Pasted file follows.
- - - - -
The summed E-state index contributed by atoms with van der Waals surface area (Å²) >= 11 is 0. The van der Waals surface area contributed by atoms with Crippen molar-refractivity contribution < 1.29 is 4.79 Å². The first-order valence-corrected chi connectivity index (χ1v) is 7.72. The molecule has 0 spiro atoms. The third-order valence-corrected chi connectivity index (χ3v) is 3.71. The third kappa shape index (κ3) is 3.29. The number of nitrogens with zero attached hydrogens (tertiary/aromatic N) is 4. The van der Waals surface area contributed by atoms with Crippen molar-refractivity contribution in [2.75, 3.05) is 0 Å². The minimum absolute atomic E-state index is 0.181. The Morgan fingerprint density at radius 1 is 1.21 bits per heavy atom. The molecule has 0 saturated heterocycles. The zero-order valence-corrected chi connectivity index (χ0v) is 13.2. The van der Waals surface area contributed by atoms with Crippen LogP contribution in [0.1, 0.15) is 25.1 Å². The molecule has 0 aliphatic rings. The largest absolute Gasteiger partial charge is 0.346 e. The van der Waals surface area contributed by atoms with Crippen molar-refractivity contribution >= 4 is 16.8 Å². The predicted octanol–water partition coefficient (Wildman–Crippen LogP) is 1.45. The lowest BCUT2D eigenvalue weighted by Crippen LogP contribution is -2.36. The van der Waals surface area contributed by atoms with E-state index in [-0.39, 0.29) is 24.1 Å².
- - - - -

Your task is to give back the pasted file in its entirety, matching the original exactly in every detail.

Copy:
The summed E-state index contributed by atoms with van der Waals surface area (Å²) >= 11 is 0. The van der Waals surface area contributed by atoms with Crippen molar-refractivity contribution < 1.29 is 4.79 Å². The first-order valence-corrected chi connectivity index (χ1v) is 7.72. The molecule has 0 spiro atoms. The third-order valence-corrected chi connectivity index (χ3v) is 3.71. The third kappa shape index (κ3) is 3.29. The number of nitrogens with zero attached hydrogens (tertiary/aromatic N) is 4. The van der Waals surface area contributed by atoms with Crippen molar-refractivity contribution in [2.75, 3.05) is 0 Å². The minimum absolute atomic E-state index is 0.181. The Morgan fingerprint density at radius 1 is 1.21 bits per heavy atom. The molecule has 0 saturated heterocycles. The zero-order valence-corrected chi connectivity index (χ0v) is 13.2. The van der Waals surface area contributed by atoms with Crippen LogP contribution in [0.1, 0.15) is 25.1 Å². The molecule has 0 aliphatic rings. The largest absolute Gasteiger partial charge is 0.346 e. The van der Waals surface area contributed by atoms with Crippen molar-refractivity contribution >= 4 is 16.8 Å². The predicted octanol–water partition coefficient (Wildman–Crippen LogP) is 1.45. The lowest BCUT2D eigenvalue weighted by Crippen LogP contribution is -2.36. The van der Waals surface area contributed by atoms with E-state index in [-0.39, 0.29) is 24.1 Å².